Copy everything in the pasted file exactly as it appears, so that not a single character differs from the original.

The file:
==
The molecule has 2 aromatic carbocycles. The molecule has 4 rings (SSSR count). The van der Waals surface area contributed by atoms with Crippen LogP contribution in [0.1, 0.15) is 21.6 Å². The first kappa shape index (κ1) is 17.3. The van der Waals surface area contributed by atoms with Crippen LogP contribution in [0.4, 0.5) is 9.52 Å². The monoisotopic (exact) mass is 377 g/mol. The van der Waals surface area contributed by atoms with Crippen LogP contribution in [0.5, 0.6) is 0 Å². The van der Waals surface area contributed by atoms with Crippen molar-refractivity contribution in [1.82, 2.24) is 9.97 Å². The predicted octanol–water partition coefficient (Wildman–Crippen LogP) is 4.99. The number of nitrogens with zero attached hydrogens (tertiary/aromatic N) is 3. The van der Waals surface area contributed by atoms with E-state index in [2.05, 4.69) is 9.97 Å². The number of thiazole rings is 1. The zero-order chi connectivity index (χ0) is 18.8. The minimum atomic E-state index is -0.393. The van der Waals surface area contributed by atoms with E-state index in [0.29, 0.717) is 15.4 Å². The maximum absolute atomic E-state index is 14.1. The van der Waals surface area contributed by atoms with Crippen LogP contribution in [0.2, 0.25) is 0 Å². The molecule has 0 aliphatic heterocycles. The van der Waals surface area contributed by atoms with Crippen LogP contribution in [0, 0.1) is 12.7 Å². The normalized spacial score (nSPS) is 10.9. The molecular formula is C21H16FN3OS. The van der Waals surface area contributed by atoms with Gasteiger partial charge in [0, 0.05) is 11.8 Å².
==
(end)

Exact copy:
The molecule has 2 aromatic carbocycles. The molecule has 4 rings (SSSR count). The van der Waals surface area contributed by atoms with Crippen LogP contribution in [0.1, 0.15) is 21.6 Å². The first kappa shape index (κ1) is 17.3. The van der Waals surface area contributed by atoms with Crippen LogP contribution in [0.4, 0.5) is 9.52 Å². The monoisotopic (exact) mass is 377 g/mol. The van der Waals surface area contributed by atoms with Crippen LogP contribution in [0.5, 0.6) is 0 Å². The van der Waals surface area contributed by atoms with Crippen molar-refractivity contribution in [1.82, 2.24) is 9.97 Å². The predicted octanol–water partition coefficient (Wildman–Crippen LogP) is 4.99. The number of nitrogens with zero attached hydrogens (tertiary/aromatic N) is 3. The van der Waals surface area contributed by atoms with E-state index in [2.05, 4.69) is 9.97 Å². The number of thiazole rings is 1. The zero-order chi connectivity index (χ0) is 18.8. The minimum atomic E-state index is -0.393. The van der Waals surface area contributed by atoms with E-state index in [0.29, 0.717) is 15.4 Å². The maximum absolute atomic E-state index is 14.1. The van der Waals surface area contributed by atoms with Crippen LogP contribution in [0.2, 0.25) is 0 Å². The molecule has 0 aliphatic heterocycles. The van der Waals surface area contributed by atoms with Crippen LogP contribution in [0, 0.1) is 12.7 Å². The normalized spacial score (nSPS) is 10.9. The molecular formula is C21H16FN3OS. The van der Waals surface area contributed by atoms with Gasteiger partial charge in [0, 0.05) is 11.8 Å².